Once the Sonitrol system is switched on, it seemed, any sound in the school is picked up by monitors installed in the building’s walls. Sitting at a remote-control panel an on-duty monitor could pick up the sound of breaking glass, the voices of intruders, squeaking of a door, or even its quiet unlocking. I notice I didn’t ask if the system picked up the sound or scurrying rats, but was told it did pick up a burst water main.
“In one instance three men had gone to the fourth floor of a building and removed three business machines which had been chained to the floor,” said Herman Imel of Sonitrol. “The monitor heard the bolts being removed and called police. They caught all three as they were moving to the fire escape.
“We know some thieves are aware of the system. They try to deceive it by taking off their shoes. But it doesn’t work. We’ve found ten pairs of shoes left at schools this last year.”
In hindsight I should have asked tougher questions about the cost effectiveness of this system, because Cleveland’s public schools were in increasing financial trouble.
Hold on! What’s this story in my files? An actual GOOD story about education in Cleveland? Yes, Page One, Sept 4, 1972: “City’s third-graders among best in US in reading,” says the headline. “For perhaps the first time third-graders in Cleveland elementary schools can claim they are generally better at reading than their colleagues across the nation.
“Thanks largely to a concentrated drive to improve reading ability started three years ago Cleveland’s third graders have done considerably better than third graders last year..…..The results show that once again there are links between poor reading results, poverty and families moving around. But not nearly as much as might be expected.”
REALLY? Do our readers not already know this?
Memory Flash, Ohio Turnpike, Friday Dec 15, 1972
It’s nearly 8pm and I am still only just past Toledo on Interstate 90, heading east back to Cleveland. The snow is coming down heavier and it’s getting harder to see through the slowing windshield wipers. I can see cars and a few trucks are off the road in both directions. Past Sandusky fifty, sixty cars and trucks are stopped, some half buried in steep banks of drifting snow.
There are no vehicles moving on the freeway at all. Just me. No cops, No breakdown trucks. It’s scary. The ramps to the truck stops are blocked with snow. I have no communications and no idea when I’ll get home.
This is my second business trip to Michigan for the Press. The first was in balmy September to Pontiac, where busing for racial desegregation had already started – to great opposition – but is where its Oakland schools were an economic model for Cleveland. This time I’ve driven the 180 miles to Detroit in order to get a sense of how the city school system is handling a much more severe financial crisis. A few days earlier it had filed suit in federal court asking to operate its schools for only 117 days this school year, instead of the usual 180, or to force the state of Michigan to supply the money to keep it going.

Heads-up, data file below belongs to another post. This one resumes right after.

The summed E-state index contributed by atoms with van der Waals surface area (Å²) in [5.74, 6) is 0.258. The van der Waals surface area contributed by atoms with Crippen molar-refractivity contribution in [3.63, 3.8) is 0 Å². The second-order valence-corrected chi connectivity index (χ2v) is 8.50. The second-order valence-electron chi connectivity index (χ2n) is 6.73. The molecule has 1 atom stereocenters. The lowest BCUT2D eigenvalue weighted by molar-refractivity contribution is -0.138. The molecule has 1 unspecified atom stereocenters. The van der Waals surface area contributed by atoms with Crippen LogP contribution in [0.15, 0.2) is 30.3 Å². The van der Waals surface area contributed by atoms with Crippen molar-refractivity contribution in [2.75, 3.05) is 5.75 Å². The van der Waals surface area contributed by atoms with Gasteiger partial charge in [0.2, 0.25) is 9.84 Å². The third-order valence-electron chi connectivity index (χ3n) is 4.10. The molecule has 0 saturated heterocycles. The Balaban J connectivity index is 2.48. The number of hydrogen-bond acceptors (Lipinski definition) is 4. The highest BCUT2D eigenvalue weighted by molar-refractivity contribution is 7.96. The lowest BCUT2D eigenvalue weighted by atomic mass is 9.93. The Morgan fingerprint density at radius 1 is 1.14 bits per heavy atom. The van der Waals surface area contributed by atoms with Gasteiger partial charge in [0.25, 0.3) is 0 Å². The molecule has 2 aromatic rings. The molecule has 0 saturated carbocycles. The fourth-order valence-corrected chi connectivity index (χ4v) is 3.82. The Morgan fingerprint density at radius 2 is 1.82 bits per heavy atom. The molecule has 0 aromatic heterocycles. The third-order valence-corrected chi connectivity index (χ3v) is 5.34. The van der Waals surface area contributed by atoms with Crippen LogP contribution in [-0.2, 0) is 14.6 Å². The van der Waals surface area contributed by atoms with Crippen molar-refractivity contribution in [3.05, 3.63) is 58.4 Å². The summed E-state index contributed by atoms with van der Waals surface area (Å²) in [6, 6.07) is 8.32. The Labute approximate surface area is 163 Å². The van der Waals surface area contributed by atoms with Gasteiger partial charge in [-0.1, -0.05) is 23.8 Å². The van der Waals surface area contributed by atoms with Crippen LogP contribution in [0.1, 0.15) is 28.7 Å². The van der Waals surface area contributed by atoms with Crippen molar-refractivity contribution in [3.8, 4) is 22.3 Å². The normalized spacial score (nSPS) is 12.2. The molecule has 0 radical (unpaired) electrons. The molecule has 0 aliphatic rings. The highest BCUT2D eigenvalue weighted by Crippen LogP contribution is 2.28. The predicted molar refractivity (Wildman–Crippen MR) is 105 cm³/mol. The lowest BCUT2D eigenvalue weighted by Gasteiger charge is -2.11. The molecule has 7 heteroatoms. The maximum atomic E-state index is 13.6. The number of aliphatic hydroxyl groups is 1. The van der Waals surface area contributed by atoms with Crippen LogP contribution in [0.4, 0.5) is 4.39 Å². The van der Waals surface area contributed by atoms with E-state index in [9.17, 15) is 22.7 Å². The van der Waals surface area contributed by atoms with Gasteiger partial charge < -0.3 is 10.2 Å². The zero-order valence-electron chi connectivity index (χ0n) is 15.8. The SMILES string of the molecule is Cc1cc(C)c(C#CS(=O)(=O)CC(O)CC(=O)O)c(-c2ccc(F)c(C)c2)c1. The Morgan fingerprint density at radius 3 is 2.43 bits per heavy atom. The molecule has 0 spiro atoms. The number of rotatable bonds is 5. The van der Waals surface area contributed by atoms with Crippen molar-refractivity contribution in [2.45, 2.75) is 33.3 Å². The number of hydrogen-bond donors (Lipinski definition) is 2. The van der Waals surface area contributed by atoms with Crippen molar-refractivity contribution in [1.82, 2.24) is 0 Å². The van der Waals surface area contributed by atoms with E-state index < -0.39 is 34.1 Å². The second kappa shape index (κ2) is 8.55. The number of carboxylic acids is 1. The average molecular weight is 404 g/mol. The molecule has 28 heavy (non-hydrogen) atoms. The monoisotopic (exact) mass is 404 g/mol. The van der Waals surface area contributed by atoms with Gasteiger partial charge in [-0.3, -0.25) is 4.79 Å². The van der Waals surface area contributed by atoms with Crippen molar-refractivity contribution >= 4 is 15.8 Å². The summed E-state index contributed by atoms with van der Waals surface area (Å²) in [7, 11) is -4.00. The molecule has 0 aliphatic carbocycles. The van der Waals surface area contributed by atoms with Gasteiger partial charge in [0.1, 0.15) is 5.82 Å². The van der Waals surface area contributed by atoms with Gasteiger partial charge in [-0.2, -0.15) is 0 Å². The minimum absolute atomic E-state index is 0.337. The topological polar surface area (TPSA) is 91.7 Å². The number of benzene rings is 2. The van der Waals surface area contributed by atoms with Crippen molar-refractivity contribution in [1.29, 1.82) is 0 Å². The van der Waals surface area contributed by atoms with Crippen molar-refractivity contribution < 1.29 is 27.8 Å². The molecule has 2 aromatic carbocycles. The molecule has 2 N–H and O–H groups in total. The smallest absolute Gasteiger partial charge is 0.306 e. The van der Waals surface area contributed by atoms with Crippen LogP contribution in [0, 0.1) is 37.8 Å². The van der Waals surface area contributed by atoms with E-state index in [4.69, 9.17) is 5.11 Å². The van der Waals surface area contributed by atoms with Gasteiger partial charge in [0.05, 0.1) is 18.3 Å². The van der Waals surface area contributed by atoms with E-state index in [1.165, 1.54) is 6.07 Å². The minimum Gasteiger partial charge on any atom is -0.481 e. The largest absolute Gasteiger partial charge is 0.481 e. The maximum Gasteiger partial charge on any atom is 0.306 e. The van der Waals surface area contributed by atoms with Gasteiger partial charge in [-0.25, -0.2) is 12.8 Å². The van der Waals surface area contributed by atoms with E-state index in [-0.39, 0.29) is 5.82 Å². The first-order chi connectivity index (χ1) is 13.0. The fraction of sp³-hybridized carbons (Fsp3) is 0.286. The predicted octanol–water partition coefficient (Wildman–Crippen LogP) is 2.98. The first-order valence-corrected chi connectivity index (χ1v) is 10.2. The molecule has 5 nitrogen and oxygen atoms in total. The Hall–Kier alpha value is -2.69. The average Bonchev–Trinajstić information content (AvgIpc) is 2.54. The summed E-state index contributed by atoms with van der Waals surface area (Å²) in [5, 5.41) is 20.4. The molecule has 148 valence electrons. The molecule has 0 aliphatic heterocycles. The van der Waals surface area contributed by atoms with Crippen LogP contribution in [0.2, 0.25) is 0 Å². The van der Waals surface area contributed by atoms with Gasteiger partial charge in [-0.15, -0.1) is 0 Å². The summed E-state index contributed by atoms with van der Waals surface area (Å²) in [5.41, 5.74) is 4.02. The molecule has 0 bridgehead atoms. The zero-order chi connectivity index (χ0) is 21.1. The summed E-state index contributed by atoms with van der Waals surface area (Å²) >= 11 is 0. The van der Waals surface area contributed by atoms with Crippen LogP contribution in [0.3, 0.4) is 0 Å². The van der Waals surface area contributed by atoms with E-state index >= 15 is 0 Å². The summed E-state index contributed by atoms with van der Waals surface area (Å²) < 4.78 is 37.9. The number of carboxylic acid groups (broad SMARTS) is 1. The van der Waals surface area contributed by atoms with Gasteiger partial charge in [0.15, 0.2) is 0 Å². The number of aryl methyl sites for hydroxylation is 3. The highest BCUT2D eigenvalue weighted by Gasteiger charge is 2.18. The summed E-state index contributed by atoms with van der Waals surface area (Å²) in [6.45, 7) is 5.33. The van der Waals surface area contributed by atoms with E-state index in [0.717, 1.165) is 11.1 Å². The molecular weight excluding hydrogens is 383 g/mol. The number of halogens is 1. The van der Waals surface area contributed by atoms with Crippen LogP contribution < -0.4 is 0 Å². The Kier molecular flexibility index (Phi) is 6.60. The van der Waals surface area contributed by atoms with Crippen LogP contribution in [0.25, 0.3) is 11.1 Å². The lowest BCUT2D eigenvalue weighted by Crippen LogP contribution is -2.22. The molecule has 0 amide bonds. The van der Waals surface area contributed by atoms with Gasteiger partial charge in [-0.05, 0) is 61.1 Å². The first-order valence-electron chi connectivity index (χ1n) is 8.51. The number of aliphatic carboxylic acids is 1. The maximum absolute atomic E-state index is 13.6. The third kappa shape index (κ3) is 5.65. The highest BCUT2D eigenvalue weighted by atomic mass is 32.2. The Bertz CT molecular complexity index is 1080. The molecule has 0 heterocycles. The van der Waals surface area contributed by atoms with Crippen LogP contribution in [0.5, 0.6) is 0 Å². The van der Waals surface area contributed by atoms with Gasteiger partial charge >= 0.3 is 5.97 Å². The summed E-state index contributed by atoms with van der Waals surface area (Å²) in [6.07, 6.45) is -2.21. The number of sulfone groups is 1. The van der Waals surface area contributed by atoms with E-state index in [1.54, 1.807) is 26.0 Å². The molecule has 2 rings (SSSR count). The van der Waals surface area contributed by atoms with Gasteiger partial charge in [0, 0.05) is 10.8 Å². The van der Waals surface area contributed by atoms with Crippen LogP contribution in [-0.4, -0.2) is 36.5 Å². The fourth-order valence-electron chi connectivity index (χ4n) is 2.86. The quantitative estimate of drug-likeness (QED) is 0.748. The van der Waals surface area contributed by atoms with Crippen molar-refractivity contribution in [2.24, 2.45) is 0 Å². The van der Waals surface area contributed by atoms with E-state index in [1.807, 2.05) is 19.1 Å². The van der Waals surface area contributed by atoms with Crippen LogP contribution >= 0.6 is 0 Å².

The state is demanding a balanced budget, and won’t pay. The fear is that as goes Detroit so will Cleveland. The big difference is that Detroit taxpayers have consistently turned down additional tax levies to pay for schools whereas Cleveland voters have stumped up the money. But Cleveland now has a ‘cut-to-the-bone’ budget, borrowing $8.5 million last year and another $5 million just this month.
I’ve already had a chat with Briggs about this, and he says the situation is different in Cleveland. “We’ve come up with programs that prove to the voters the schools are doing a good, efficient job. I don’t think they have in Detroit. When we’ve really needed more money, either levies or bond issues, people have supported them here.”
Don’t get comfortable, Dr Briggs. If Detroit does get the state to pay up it would set a far-reaching precedent for the funding of all schools across the country. As he will soon find out, big changes are a-coming.
Meantime, I need to get out of this snowy nightmare. I’ve counted no fewer than 120 abandoned vehicles on the turnpike, and reach home about 11.30pm. It’s been a total of 13 hours driving since this morning to discover this was the snowiest day of 1972. Wish I’d checked the forecast before I started out.
Even so, why was I the only vehicle on the road coming back? Because state troopers had closed I-90 at ALL entrances between Toledo and west Cleveland – AFTER I was already on it!
The year ended and I was suddenly an expert on British and American schools. At least one might think that according to what I was quoted in a Press ad as saying in a “Best Education writers are in this newspaper” full page promotion page for Bud Weidenthal and me.
“Ever since I first walked into an American school I’ve been asking why they do this or why they do that?” I am quoted as saying. “I’ve talked to Americans who just can’t contemplate change because they have never known any other way.”
“Almond has a lot of good things to say about American schools, from the good sports programs to the many new buildings to the variety of multi-media facilities. He says he is impressed with the ways American students are involved with community affairs and how they are led towards understanding what life is all about.
“It’s done in more depth than at British schools (I say). But while American schools are better at producing citizens I’m not particularly impressed with the quality of education at the academic level.” Almond thinks British schools tend to be too disciplined and that what’s needed is the right combination of British and American schools. “Maybe they’re both headed in that direction.”
Maybe it’s time for ME to get out of town.
Anna and I do just that. We fly back to England for Christmas and New Year with our families for the first time in three years.